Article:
Susceptibility to water and oxygen is still one of the biggest hurdles to overcome to achieve the long-term reliable operation of flexible OLED devices. Therefore, a high-performance encapsulation method is critically important to protect organic electronic devices from the penetration of water vapor and oxygen.
Thin film encapsulation (TFE) is one of the most widely investigated encapsulation methods. OLEDs require a thin film encapsulation (TFE) with high barrier performance and mechanical reliability to ensure reliable operation. TFE consists of an alternating stack of inorganic and organic thin layers directly deposited on the target devices. Generally, the inorganic layer is responsible for blocking the penetration of contaminants, and it is essential to fabricate a defect-free inorganic thin film to guarantee the barrier’s performance. Multiple alternating stacks of inorganic layers with organic layers are also considered more efficient in terms of protective performance.
Adding Alumina Into the Mix
To address these challenges, researchers have proposed various approaches, including the development of novel substrates and the use of new bonding techniques. In a study to be published in an upcoming issue of the Organic Electronics journal, researchers have proposed a multi-layered structure consisting of Al2O3 and acrylic materials with wavy stacking interfaces. This approach aims to break the trade-off relationship between high flexibility and low permeability by reducing the tensile strain of the brittle Al2O3 film under bending.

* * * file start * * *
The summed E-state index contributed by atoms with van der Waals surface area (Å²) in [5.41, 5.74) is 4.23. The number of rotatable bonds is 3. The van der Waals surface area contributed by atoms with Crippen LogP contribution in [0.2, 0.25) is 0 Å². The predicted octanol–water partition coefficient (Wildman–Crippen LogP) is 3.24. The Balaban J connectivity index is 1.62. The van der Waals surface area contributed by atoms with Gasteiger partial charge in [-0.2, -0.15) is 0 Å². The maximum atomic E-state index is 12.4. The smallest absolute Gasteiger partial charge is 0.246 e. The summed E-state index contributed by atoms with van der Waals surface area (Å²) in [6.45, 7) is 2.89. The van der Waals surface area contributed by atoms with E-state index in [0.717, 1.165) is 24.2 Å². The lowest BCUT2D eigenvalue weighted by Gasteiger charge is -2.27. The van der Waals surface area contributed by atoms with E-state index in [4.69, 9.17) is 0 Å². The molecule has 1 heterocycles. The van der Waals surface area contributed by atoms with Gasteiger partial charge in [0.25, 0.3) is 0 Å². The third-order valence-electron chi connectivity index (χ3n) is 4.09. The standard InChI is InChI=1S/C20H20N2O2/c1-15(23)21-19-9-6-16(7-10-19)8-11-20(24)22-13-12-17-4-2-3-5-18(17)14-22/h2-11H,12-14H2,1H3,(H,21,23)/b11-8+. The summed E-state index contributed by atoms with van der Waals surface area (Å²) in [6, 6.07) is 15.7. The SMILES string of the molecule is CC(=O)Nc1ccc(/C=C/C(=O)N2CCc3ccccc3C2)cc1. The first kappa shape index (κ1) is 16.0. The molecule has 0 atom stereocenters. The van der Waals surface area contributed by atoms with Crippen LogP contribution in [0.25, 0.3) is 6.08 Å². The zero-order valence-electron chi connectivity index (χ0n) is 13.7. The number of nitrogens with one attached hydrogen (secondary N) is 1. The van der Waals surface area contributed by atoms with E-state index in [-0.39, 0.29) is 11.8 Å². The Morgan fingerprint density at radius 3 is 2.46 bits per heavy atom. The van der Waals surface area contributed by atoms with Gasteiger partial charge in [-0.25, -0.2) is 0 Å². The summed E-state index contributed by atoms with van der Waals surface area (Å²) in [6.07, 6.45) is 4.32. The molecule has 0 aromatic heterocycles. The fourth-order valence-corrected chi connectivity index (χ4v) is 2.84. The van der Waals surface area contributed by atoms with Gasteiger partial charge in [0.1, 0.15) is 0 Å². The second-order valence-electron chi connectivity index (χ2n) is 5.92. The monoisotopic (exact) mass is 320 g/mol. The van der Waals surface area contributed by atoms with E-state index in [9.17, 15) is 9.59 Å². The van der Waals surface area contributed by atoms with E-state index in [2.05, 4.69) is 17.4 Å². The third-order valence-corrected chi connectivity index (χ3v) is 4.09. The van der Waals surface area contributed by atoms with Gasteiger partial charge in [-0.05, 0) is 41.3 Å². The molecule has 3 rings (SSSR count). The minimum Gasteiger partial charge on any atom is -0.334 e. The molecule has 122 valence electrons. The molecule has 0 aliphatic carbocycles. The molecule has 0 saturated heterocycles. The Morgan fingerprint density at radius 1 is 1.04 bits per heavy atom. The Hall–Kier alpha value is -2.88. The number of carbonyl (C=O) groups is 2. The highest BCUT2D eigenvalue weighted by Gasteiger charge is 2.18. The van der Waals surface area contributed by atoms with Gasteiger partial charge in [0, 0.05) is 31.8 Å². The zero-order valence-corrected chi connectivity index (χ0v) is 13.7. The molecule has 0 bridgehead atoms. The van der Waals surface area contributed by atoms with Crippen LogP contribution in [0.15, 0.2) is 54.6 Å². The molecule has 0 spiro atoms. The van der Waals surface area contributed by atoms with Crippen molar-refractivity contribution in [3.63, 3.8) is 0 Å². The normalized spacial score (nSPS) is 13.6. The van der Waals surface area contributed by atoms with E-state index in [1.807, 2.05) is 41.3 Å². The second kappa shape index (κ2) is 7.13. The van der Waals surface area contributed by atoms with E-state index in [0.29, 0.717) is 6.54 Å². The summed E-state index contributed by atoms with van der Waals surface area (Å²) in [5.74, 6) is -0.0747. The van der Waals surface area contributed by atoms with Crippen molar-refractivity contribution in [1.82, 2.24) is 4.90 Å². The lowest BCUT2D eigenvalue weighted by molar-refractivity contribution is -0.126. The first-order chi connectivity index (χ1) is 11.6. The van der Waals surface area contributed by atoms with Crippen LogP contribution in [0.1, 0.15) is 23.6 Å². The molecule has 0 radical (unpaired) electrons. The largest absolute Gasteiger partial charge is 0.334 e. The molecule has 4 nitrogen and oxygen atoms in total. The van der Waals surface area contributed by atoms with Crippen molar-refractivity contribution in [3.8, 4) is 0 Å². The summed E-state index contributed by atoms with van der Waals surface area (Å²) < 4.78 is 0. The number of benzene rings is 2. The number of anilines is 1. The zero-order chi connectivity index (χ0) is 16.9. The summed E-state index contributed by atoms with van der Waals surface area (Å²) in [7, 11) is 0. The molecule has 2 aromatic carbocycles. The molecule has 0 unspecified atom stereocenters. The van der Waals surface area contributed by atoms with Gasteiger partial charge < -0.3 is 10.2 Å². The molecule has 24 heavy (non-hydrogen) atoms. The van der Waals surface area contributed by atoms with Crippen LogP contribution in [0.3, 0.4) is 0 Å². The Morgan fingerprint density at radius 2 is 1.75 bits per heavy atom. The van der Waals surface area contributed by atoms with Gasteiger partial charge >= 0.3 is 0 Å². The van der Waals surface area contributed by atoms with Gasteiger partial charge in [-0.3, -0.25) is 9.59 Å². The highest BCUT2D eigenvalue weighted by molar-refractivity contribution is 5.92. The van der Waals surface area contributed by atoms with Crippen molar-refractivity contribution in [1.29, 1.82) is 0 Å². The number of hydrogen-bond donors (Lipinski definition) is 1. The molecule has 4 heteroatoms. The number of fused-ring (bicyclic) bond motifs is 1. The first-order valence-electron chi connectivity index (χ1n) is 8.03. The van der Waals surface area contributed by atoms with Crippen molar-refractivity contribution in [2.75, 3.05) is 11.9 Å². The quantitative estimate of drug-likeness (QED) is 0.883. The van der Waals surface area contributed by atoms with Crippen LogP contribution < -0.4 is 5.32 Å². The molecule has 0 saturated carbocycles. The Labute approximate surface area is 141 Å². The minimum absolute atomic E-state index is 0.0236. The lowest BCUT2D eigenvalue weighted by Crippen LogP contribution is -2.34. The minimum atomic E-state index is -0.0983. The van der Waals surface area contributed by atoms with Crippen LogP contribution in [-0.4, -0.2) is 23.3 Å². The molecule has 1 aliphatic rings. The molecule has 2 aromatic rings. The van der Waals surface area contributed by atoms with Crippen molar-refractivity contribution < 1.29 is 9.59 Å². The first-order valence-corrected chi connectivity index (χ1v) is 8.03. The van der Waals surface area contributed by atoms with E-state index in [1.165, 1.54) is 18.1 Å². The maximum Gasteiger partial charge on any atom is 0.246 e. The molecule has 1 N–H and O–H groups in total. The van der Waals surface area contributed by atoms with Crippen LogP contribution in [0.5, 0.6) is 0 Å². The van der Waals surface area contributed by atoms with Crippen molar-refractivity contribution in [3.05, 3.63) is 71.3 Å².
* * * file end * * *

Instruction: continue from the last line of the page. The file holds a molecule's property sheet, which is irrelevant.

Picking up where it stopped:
Al2O3, also known as aluminum oxide or alumina, is a white or off-white crystalline solid that is commonly found in nature as the mineral corundum. Its excellent physical and chemical properties make it widely used in various industrial applications. One of the key properties of Al2O3 is its high melting and boiling points. With a melting point of 2072 °C and a boiling point of 2980 °C, it is useful in high-temperature applications.
Another important property of Al2O3 is its hardness. It ranks 9 on the Mohs hardness scale, second only to diamond, making it suitable for applications that require abrasion resistance. In addition, Al2O3 is highly resistant to chemical attack and can withstand exposure to acids, bases, and many other chemicals. It is an excellent electrical insulator and is commonly used in electronic components. It is also optically transparent in the visible and infrared regions of the electromagnetic spectrum, making it useful in applications such as windows and lenses.
On a side note, Al2O3 is biocompatible, meaning it does not cause an adverse reaction when implanted in the human body. This property makes it suitable for use in medical implants and prosthetics. Therefore, overall, the properties of Al2O3 make it a versatile material that is used in a wide range of applications, including ceramics, abrasives, electronics, and medical devices.
As a result, Al2O3 has a long history in the field of flexible electronics. In the early 2000s, researchers began to explore the use of Al2O3 as a material for encapsulating flexible electronics. One of the first studies focused on the deposition of thin films of alumina using atomic layer deposition (ALD) on flexible substrates.
Since then, numerous studies have investigated the use of Al2O3 in flexible electronics, particularly in the context of OLED displays. One of the main challenges in using alumina for OLED encapsulation is its brittleness, which can lead to cracking and failure under bending or stretching.